The fibre production line of the Chinese-invested Jasan Textile and Dyeing Vietnam Co. Ltd in Pho Noi B Industrial Park of Hung Yen province (Photo: VNA)
The COVID-19 pandemic has had a serious impact on Vietnam’s economy but it’s also believed to create the conditions to attract more foreign direct investment (FDI) as there have been signs of a switch in capital flows away from China and to ASEAN member countries.
The Lao dong (Labour) newspaper quoted Stephen Wyatt, Country Head of real estate consultants JLL Vietnam, as saying that although the coronavirus outbreak has influenced the entire world, Vietnam remains a promising destination. Many major enterprises are considering moving production out of China - a major material supplier for companies around the world but also where COVID-19 first broke out.
Echoing such views, General Director of the General Statistics Office Nguyen Bich Lam said it’s an opportunity to attract investors planning to curb production in China.
Investment promotion agencies should proactively work with foreign investors who have such plans and speed up the relevant procedures instead of waiting for the pandemic to end before doing so, he said.
Economic experts share the view that now is the right time for Vietnam to further step up its efforts to attract investment from the US, Canada, and Europe so as to capitalise on agreements such as the Comprehensive and Progressive Agreement for Trans-Pacific Partnership (CPTPP) and the EU-Vietnam Free Trade Agreement (EVFTA).
Investments from these countries are usually accompanied by high technology and stricter standards, they pointed out, which will help Vietnam improve FDI quality.
Japan recently earmarked 2.2 billion USD to help its enterprises move production away from China to Southeast Asia nations. The arrival of COVID-19 has also prompted European companies to consider the establishment of safer supply chains.
This will create major opportunities for businesses in Vietnam and elsewhere in ASEAN to take part in and raise their standing in global value chains, the Lao dong newspaper noted.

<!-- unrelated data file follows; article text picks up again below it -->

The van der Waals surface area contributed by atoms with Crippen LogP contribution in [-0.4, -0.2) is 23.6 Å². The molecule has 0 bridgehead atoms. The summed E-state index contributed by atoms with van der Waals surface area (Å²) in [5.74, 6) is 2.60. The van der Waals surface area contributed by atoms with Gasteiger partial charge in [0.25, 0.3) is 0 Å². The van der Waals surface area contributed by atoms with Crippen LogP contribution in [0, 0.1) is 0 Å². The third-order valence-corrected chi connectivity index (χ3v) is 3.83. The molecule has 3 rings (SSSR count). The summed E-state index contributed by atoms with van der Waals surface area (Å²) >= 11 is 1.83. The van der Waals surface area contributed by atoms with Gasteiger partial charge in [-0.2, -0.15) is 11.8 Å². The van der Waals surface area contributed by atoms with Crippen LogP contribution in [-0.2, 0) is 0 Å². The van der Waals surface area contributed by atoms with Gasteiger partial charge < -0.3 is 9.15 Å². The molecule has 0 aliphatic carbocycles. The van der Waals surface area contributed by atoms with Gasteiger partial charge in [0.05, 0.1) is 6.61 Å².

The Rong Viet (Viet Dragon) Securities Company has forecast that new FDI in Vietnam will mainly be labour-intensive projects (textiles and garments and wood and wooden products), processing projects (food, paper, plastics and rubber, metal, and construction materials), or global innovation projects (computers, mobile phones, and electronics components).
It also believed that whether Vietnam can capitalise on the opportunities presented will depend on the approach taken by businesses and the Government’s guidance and support policies.
Meanwhile, director of consultants Economica Vietnam Le Duy Binh said that although Vietnam’s productivity has improved thanks to having a young workforce, the country still lags behind its neighbours in terms of skill levels and discipline.
He suggested it step up public investment in infrastructure development while removing bottlenecks in air, sea, rail, and road transport to facilitate logistics and attract investment. It is also necessary to accelerate the settlement and transparency of taxation and customs procedures.
Vietnam granted investment licenses to 758 new FDI projects with a combined registered capital of 5.5 billion USD in the first quarter of 2020, an increase of nearly 45 percent year-on-year, according to the Foreign Investment Agency under the Ministry of Planning and Investment.
More than 230 existing projects registered to add 1.07 billion USD to their existing capital in the quarter, equivalent to 82 percent of the figure in the same period last year. The value of capital contributions and share purchases by foreign investors reached almost 2 billion USD, equivalent to 34.4 percent of the figure in the same period of 2019.
Singapore topped the list of 87 countries and territories investing in Vietnam during the first three months, with 4.54 billion USD, or 53.1 percent of the total. It was followed by Japan (846.7 million USD) and China (815.6 million USD).VNA